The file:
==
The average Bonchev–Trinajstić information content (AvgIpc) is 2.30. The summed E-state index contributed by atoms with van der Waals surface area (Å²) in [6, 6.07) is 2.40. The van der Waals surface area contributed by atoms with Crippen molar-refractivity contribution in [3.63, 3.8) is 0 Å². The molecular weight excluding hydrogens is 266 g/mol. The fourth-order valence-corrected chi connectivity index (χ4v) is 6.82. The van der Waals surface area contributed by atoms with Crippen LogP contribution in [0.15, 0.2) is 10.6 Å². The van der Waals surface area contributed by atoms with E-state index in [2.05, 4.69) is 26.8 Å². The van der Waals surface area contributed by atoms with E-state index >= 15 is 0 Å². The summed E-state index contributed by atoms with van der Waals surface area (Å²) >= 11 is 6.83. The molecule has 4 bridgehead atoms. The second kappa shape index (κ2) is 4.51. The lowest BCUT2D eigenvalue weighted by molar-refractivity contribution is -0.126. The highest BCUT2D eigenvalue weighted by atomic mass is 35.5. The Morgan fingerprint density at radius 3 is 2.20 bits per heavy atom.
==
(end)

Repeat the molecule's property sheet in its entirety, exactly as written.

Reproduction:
The average Bonchev–Trinajstić information content (AvgIpc) is 2.30. The summed E-state index contributed by atoms with van der Waals surface area (Å²) in [6, 6.07) is 2.40. The van der Waals surface area contributed by atoms with Crippen molar-refractivity contribution in [3.63, 3.8) is 0 Å². The molecular weight excluding hydrogens is 266 g/mol. The fourth-order valence-corrected chi connectivity index (χ4v) is 6.82. The van der Waals surface area contributed by atoms with Crippen LogP contribution in [0.15, 0.2) is 10.6 Å². The van der Waals surface area contributed by atoms with E-state index in [2.05, 4.69) is 26.8 Å². The van der Waals surface area contributed by atoms with E-state index >= 15 is 0 Å². The summed E-state index contributed by atoms with van der Waals surface area (Å²) >= 11 is 6.83. The molecule has 4 bridgehead atoms. The second kappa shape index (κ2) is 4.51. The lowest BCUT2D eigenvalue weighted by molar-refractivity contribution is -0.126. The highest BCUT2D eigenvalue weighted by atomic mass is 35.5. The Morgan fingerprint density at radius 3 is 2.20 bits per heavy atom.